The iPhone 5 uses the A6, which is actually an ARM Cortex-A15 system-on-a-chip. That’s compared to the ARM Cortex-A9 architecture nearly every other smartphone uses, and according to ARM, the A15 is conservatively 25% faster than the A9 with all other things identical (clock speed, die size, etc.). That is to say, there is very little chance that any chip is better than the one the new iPhone 5 has.
At least, when it comes to general computational power. If it comes to raw speed, that may not be the case, as Apple itself has shown by implementing the new iPod Touch with an A5x, which has more raw power but pays the price of higher power consumption. But compared to the GS3, the iPhone 5 will be both faster and more efficient when it comes to the CPU.
Winner: iPhone 5, which uses a new dual-core A6 processor which is more efficient and more powerful than today’s ARM processors.
Surprise surprise, the iPhone 5 has no expandable memory. It also comes in the same storage sizes as before – 16GB, 32GB, and 64GB. The GS3? It starts for $16GB, and has expandable memory. There’s also a 64GB version, which is only $100 more.
Winner: Galaxy S III, which offers expandable memory on top of identical on-board memory for less.
The iPhone 5 finally brings the iPhone to LTE, which is great news for Verizon and Sprint users who previously only had access to 3G CDMA networks. The GSM model will also support LTE, plus HSPA+, so even though LTE isn’t really available outside of the US. the few countries with it will have access through the iPhone, and anyone who purchases the newer Apple smartphone with LTE networks coming online will have immediate access.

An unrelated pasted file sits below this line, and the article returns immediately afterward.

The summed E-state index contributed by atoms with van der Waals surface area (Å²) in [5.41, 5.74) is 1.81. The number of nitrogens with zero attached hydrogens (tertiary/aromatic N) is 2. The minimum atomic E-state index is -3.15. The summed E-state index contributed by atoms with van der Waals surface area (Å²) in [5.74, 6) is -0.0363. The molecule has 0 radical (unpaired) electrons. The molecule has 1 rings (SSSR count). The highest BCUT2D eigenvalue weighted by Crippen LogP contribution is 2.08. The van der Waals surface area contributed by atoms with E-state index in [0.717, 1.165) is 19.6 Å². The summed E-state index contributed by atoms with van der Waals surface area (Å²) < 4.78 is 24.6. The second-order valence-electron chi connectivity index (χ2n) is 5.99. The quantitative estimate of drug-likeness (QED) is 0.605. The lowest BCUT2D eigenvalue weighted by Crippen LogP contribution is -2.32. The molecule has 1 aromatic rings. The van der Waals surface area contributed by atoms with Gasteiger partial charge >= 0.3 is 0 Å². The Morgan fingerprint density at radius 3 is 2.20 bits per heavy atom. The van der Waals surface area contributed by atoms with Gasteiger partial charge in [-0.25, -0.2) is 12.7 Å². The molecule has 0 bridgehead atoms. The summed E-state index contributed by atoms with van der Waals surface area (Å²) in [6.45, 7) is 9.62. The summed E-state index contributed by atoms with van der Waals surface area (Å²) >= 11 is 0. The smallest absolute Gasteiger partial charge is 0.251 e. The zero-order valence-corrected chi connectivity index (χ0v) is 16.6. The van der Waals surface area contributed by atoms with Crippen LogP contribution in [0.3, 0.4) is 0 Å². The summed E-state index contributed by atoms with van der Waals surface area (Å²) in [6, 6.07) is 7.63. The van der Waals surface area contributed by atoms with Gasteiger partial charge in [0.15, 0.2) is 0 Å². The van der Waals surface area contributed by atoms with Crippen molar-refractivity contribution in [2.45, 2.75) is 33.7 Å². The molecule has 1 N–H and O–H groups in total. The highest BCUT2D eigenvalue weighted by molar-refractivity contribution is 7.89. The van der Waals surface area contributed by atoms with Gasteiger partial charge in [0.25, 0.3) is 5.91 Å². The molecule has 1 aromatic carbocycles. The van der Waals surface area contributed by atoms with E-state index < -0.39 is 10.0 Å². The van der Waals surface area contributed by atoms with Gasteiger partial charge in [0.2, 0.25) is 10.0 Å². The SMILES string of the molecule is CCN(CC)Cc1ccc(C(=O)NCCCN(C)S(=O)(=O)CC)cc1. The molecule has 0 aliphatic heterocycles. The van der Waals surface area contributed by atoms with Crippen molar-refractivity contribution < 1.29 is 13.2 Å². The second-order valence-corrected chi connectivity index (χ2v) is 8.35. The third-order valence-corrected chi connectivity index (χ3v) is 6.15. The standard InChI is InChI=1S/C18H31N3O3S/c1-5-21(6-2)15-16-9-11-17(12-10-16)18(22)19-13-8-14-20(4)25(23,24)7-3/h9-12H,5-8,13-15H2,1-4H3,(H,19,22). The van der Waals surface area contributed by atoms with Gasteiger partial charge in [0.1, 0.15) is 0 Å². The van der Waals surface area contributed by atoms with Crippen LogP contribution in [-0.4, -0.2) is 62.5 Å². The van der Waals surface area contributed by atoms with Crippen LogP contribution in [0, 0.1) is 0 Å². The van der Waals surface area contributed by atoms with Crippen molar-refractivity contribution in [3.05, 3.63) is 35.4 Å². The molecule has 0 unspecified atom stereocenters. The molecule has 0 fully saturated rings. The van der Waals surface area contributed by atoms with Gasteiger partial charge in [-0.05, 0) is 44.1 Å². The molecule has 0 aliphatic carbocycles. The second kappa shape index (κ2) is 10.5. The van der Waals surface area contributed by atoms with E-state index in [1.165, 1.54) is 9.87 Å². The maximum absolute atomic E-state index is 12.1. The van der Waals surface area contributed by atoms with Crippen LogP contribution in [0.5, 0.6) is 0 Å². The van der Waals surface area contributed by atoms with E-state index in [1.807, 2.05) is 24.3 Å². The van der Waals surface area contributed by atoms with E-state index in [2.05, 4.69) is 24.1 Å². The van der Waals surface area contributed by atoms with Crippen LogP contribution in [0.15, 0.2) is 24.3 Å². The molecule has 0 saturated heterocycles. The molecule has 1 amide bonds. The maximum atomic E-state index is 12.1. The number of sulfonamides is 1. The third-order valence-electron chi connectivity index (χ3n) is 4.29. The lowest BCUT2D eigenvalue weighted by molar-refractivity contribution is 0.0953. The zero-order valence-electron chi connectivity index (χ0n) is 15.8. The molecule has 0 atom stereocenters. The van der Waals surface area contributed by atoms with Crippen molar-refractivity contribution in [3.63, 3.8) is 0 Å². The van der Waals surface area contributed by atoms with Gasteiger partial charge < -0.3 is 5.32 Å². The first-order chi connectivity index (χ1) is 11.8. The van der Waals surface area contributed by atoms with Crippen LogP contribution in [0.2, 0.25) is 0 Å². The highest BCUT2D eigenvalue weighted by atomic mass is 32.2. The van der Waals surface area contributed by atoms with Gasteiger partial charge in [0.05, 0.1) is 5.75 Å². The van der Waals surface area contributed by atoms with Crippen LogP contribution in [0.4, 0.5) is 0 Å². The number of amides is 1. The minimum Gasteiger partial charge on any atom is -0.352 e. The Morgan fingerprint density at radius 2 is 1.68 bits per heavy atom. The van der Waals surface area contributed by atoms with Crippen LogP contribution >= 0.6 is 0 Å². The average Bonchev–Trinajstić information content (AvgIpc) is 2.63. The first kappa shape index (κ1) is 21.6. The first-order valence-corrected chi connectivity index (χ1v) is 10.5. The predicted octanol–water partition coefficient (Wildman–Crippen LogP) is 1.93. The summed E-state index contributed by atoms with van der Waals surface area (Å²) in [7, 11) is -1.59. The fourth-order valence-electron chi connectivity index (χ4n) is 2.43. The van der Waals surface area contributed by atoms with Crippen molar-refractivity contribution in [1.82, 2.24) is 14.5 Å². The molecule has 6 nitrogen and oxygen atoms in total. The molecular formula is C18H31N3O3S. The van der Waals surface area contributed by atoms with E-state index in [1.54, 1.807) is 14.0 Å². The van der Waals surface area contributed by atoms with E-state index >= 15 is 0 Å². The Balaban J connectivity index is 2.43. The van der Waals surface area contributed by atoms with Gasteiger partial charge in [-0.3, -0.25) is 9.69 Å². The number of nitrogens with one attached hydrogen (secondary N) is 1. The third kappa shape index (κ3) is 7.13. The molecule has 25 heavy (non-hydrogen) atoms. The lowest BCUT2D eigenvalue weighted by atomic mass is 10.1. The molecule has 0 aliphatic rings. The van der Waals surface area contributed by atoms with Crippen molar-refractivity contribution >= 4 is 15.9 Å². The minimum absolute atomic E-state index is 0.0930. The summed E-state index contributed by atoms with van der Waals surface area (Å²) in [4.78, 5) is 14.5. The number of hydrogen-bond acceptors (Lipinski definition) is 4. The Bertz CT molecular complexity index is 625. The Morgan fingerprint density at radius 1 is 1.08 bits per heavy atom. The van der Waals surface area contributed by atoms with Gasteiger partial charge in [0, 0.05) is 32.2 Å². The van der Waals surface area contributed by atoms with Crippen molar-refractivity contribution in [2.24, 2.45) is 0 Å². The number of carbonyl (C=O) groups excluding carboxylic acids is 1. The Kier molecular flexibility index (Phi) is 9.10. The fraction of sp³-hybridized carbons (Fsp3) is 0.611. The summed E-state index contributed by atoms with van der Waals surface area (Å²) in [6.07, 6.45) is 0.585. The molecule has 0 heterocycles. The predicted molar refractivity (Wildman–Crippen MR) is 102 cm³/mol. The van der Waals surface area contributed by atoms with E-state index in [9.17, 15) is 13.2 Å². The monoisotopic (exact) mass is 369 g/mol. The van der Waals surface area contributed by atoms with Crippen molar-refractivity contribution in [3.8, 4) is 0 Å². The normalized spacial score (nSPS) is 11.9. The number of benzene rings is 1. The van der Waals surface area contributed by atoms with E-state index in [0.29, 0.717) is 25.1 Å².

And the GS3? It already supported those networks since May. The only difference is that the GS3 released on essentially all carriers in the US, and is available through everyone worldwide. In terms of wireless connectivity, it also supports NFC and FM radio. We’ll have to wait and see how good the iPhone 5′s Wi-Fi antenna is before that’s a deciding factor.
Winner: Galaxy S III, which has NFC, FM radio, and is available on more carriers worldwide.
Previously, it was a tie between the iPhone 4S and Galaxy S III, which I said was only because I needed the GS3 in for testing. Then we ran some exhaustive tests between the cameras, and found them surprisingly evenly matched. Chances are, that won’t be the case with the iPhone 5.
The improvements to the iPhone 5′s camera are few, but if they’re even a quarter as major for the end picture as Apple says, then it’ll be a big enough improvement to once again make the iPhone camera king. Previously I found that the iPhone 4S shot on par with the Lumia 900 and GS3. The only device I haven’t tested it against with a potentially better camera is the Nokia Purview 808.
Winner: iPhone 5, which with even a slight improvement will have a better shooter than the Galaxy S III.
Without more data, this one is tough to say. Part of the reason the iPhone 5 has increased in size isn’t just to make it a widescreen display; it was also to increase the battery size so the phone could handle LTE and other new features. There’s no doubt in my mind that the iPhone 5 has a larger battery, perhaps up to ~1600mAh, which was the standard for smartphones a year or two ago. Now, however, most high-end handsets have 2000mAh+ batteries, with some going as high as 3300mAh on the Motorola Droid Razr Maxx.
However, iOS has always been far more power conservative than Android. With minimal use, the iPhone 4S could last 2.5 days on a single charge. Most Android phones can’t do that, even with significantly larger batteries. The GS3 could; Samsung’s flagship was a rarity in this way, even with it’s massive display. But is it better than the iPhone 5′s battery?
At this time, I’ll say yes, for two reasons: first, because the battery in the new iPhone won’t be larger than the 2100mAh battery in the GS3 right now. Second, the iPhone 5 has exactly the same lifespan, according to Apple, as the 4S, even with a larger battery. If the 4S didn’t have better battery life than the GS3, then by Apple’s own admission neither does the iPhone 5.
Winner: Galaxy S III, which has a larger battery, and according to Apple the iPhone 5 lasts just as long as the 4S, albeit with more functions and a larger screen.